AdryhanINtoSalsa, Indy's premier Salsa guide
In my point of view, there're two ways to dance
Salsa: the "street way" and the "formal way" (or
school way). The "street way" is to do whatever comes to your
mind, loosen your body, feel the music, and be yourself. If you walk
you have rhythm. If you have rhythm you become a street dancer. Got
The "formal way" your moves are organized, because you have
to step forward or back at a very precise moment, while you do different
patterns at the same time. When you combine these two worlds, you will
have grace, synchronization, precision, control of your body, and style.
It's so enjoyable to hear every beat, every instrument, and every compass
of a song and translate them into movements. You are not just dancing.
Salsa for me is like flying without leaving the ground.
So I like Salsa, Merengue, and Bachata, but my favorite is of course
"SALSA." I started dancing the "formal way" on February
21st, 2002 when I walked into the now defunct "Red Brick Dance
Studio". I said to myself "Cheese whiz! This is good!"
So I started taking lessons with Tee and Jessica who later invited me
to be part of the studio family. ( I really appreciate what you taught
me, the advices that you gave me and the footwork that you shared with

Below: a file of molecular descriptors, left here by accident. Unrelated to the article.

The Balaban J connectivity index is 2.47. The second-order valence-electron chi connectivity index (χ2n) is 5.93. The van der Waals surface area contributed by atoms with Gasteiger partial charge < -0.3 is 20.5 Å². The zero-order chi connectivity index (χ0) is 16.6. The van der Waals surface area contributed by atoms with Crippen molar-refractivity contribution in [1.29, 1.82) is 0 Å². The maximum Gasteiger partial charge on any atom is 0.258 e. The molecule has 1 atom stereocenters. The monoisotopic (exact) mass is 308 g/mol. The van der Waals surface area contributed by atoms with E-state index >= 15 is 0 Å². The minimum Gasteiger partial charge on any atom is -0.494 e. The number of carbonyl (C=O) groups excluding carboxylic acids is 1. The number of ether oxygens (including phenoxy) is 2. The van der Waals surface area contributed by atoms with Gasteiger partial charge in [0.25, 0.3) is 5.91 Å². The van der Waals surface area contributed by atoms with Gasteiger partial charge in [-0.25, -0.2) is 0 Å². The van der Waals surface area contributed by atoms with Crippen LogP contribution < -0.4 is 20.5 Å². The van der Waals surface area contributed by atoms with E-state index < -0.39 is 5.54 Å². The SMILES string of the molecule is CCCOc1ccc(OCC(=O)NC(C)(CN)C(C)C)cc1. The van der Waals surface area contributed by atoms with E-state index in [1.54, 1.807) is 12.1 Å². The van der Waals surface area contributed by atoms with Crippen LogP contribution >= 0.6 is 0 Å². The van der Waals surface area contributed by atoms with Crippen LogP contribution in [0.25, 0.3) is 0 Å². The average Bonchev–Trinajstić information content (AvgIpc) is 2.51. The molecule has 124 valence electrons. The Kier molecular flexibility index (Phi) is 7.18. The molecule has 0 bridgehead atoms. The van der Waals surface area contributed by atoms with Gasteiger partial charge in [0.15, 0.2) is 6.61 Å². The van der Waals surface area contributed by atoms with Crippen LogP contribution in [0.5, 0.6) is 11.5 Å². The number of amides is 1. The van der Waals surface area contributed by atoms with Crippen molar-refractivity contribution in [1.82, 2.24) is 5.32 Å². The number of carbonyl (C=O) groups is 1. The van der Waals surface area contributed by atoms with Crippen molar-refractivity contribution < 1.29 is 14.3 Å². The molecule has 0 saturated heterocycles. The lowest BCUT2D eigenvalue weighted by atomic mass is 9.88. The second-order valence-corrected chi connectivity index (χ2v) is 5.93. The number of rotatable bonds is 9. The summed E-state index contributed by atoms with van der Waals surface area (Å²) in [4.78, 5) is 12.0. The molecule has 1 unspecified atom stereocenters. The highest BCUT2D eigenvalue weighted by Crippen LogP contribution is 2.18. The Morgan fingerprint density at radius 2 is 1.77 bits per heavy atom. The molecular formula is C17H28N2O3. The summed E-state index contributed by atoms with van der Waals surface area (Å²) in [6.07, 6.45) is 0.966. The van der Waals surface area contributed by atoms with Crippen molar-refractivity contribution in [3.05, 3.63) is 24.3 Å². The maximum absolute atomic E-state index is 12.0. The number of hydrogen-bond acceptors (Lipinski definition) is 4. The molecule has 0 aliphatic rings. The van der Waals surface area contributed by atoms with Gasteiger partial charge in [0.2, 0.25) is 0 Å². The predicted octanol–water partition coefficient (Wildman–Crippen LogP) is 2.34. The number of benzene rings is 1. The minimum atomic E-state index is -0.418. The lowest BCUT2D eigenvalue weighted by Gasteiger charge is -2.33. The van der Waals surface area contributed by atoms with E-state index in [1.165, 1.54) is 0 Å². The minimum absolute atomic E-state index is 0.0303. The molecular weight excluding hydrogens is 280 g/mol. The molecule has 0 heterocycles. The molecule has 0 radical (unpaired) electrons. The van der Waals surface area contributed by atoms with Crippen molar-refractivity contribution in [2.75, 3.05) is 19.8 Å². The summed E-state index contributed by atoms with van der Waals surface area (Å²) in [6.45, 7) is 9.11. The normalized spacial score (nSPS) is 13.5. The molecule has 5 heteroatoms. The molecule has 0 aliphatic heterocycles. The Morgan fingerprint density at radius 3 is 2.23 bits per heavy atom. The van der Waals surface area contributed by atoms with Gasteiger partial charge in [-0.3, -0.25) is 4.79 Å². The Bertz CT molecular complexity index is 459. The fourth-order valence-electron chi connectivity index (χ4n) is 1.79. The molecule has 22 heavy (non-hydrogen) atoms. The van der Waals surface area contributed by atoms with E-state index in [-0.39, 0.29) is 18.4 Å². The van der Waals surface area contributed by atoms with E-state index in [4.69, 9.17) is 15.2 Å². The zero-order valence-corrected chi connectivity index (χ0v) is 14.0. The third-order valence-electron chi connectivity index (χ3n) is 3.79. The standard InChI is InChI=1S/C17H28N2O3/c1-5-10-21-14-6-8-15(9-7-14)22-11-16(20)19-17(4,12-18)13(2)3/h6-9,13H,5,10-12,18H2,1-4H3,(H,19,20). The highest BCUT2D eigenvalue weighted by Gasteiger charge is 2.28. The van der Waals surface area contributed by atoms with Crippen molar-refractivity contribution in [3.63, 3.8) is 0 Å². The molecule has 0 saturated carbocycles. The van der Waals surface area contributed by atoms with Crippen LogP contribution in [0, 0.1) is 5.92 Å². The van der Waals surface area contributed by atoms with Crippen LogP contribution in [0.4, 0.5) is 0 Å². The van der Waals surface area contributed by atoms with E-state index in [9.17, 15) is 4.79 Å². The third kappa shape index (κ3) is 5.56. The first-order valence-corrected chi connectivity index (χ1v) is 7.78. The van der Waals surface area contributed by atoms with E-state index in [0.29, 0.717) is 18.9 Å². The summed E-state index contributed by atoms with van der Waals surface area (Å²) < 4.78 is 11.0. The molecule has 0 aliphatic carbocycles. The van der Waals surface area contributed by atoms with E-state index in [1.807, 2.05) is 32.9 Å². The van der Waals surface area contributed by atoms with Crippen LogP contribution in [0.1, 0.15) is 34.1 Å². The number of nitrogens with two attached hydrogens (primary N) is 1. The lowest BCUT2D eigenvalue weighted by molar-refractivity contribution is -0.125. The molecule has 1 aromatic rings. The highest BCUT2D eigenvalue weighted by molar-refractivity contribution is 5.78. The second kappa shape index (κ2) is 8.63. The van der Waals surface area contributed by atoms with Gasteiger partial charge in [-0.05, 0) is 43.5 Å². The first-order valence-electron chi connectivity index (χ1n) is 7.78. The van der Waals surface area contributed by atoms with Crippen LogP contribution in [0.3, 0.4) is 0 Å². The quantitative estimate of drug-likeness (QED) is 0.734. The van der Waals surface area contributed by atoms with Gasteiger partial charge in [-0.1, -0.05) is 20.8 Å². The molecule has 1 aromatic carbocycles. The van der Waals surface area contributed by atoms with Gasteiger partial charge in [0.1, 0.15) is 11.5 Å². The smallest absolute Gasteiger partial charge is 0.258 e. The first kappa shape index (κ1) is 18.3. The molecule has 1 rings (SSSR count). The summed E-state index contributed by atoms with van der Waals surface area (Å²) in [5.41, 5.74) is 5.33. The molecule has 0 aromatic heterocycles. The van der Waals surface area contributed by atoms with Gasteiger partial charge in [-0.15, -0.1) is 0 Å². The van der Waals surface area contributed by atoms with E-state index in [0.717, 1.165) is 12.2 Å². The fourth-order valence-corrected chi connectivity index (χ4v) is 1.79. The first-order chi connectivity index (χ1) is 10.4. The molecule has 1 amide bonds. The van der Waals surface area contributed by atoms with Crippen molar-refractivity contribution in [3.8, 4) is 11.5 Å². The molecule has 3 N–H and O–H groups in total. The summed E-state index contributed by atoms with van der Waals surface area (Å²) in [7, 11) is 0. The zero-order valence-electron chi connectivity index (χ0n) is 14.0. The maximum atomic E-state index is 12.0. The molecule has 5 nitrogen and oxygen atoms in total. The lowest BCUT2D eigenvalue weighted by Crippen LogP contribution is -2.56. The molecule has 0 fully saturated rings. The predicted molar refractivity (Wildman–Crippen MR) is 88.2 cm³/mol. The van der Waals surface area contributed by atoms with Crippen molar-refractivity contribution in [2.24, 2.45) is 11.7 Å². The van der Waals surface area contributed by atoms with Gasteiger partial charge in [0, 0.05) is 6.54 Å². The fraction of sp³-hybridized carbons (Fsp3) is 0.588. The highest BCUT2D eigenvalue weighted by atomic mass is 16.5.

me. Thanks again and wherever you are, and whatever you do, God bless
both of you!)
At the same time I met Yang and Erin. (Thanks Yang more than millions
for helping me out during my beginner and intermediate classes. I also
appreciate Erin for helping me with my timing.) They played a very important
roll when I first learned Salsa. One thing that you'll like about Yang
is that he is patient, willing to teach, and disciplined, which are
good elements in a teacher. So thanks again to this dynamic duo!
My advice to those who just started dancing: ladies, when you go into
a dip, don't throw yourself back too far, otherwise you might end up
on the floor. Gentlemen, protect your partner at all times, and try
to move or stay away from Kamikaze dancers who throw kicks and punches
when they dance. So stay out of the missile zone!!@@!!
For "street dancers" the transition could be hard, because
I've been through that. This is a critical moment because you have to
get rid of certain ways of dancing and start counting to get the steps.
This may sound like a living hell or torture, but after you kick into
gear, counting will become a breeze or barely noticeable.